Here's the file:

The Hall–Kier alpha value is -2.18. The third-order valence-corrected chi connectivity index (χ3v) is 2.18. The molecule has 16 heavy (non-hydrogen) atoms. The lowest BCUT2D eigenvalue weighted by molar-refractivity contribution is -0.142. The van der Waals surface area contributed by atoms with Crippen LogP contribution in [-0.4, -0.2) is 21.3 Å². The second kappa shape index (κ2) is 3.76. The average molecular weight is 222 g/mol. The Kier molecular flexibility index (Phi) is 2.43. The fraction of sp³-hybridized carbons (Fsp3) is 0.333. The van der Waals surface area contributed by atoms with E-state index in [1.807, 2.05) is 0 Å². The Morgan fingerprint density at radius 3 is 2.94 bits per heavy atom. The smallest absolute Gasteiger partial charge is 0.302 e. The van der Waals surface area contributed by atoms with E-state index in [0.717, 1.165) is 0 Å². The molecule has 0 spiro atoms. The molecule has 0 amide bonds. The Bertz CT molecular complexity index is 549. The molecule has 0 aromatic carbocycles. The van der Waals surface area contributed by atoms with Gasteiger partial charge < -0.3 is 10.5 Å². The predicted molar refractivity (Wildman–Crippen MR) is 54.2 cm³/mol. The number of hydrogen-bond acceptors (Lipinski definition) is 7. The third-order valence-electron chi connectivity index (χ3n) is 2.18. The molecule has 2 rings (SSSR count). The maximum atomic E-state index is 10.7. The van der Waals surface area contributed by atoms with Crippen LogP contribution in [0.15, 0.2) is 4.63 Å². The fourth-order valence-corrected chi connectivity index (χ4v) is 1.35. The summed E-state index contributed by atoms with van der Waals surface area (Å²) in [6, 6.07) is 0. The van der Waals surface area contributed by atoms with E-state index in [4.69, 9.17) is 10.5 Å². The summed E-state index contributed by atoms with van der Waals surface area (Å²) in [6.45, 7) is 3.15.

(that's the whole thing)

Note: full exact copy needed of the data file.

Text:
The Hall–Kier alpha value is -2.18. The third-order valence-corrected chi connectivity index (χ3v) is 2.18. The molecule has 16 heavy (non-hydrogen) atoms. The lowest BCUT2D eigenvalue weighted by molar-refractivity contribution is -0.142. The van der Waals surface area contributed by atoms with Crippen LogP contribution in [-0.4, -0.2) is 21.3 Å². The second kappa shape index (κ2) is 3.76. The average molecular weight is 222 g/mol. The Kier molecular flexibility index (Phi) is 2.43. The fraction of sp³-hybridized carbons (Fsp3) is 0.333. The van der Waals surface area contributed by atoms with E-state index in [1.807, 2.05) is 0 Å². The Morgan fingerprint density at radius 3 is 2.94 bits per heavy atom. The smallest absolute Gasteiger partial charge is 0.302 e. The van der Waals surface area contributed by atoms with E-state index in [0.717, 1.165) is 0 Å². The molecule has 0 spiro atoms. The molecule has 0 amide bonds. The Bertz CT molecular complexity index is 549. The molecule has 0 aromatic carbocycles. The van der Waals surface area contributed by atoms with Gasteiger partial charge < -0.3 is 10.5 Å². The predicted molar refractivity (Wildman–Crippen MR) is 54.2 cm³/mol. The number of hydrogen-bond acceptors (Lipinski definition) is 7. The third-order valence-electron chi connectivity index (χ3n) is 2.18. The molecule has 2 rings (SSSR count). The maximum atomic E-state index is 10.7. The van der Waals surface area contributed by atoms with Crippen LogP contribution in [0.15, 0.2) is 4.63 Å². The fourth-order valence-corrected chi connectivity index (χ4v) is 1.35. The summed E-state index contributed by atoms with van der Waals surface area (Å²) in [6, 6.07) is 0. The van der Waals surface area contributed by atoms with E-state index in [4.69, 9.17) is 10.5 Å². The summed E-state index contributed by atoms with van der Waals surface area (Å²) in [6.45, 7) is 3.15.